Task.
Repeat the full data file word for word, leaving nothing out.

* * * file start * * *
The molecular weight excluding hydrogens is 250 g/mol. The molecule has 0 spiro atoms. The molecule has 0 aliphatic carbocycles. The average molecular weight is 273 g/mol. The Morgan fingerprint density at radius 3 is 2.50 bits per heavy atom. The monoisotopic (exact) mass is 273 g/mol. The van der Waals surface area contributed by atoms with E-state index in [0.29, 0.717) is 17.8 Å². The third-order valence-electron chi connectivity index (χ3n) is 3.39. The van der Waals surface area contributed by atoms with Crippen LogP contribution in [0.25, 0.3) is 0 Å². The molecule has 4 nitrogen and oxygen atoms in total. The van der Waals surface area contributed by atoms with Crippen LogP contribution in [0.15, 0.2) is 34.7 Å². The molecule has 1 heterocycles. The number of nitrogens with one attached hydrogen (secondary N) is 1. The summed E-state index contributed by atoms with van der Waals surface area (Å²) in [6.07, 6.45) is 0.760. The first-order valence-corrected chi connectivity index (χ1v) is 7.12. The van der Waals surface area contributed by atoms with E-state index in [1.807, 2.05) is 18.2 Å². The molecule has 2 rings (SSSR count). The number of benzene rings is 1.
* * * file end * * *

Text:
The molecular weight excluding hydrogens is 250 g/mol. The molecule has 0 spiro atoms. The molecule has 0 aliphatic carbocycles. The average molecular weight is 273 g/mol. The Morgan fingerprint density at radius 3 is 2.50 bits per heavy atom. The monoisotopic (exact) mass is 273 g/mol. The van der Waals surface area contributed by atoms with E-state index in [0.29, 0.717) is 17.8 Å². The third-order valence-electron chi connectivity index (χ3n) is 3.39. The van der Waals surface area contributed by atoms with Crippen LogP contribution in [0.25, 0.3) is 0 Å². The molecule has 4 nitrogen and oxygen atoms in total. The van der Waals surface area contributed by atoms with Crippen LogP contribution in [0.15, 0.2) is 34.7 Å². The molecule has 1 heterocycles. The number of nitrogens with one attached hydrogen (secondary N) is 1. The summed E-state index contributed by atoms with van der Waals surface area (Å²) in [6.07, 6.45) is 0.760. The first-order valence-corrected chi connectivity index (χ1v) is 7.12. The van der Waals surface area contributed by atoms with E-state index in [1.807, 2.05) is 18.2 Å². The molecule has 2 rings (SSSR count). The number of benzene rings is 1.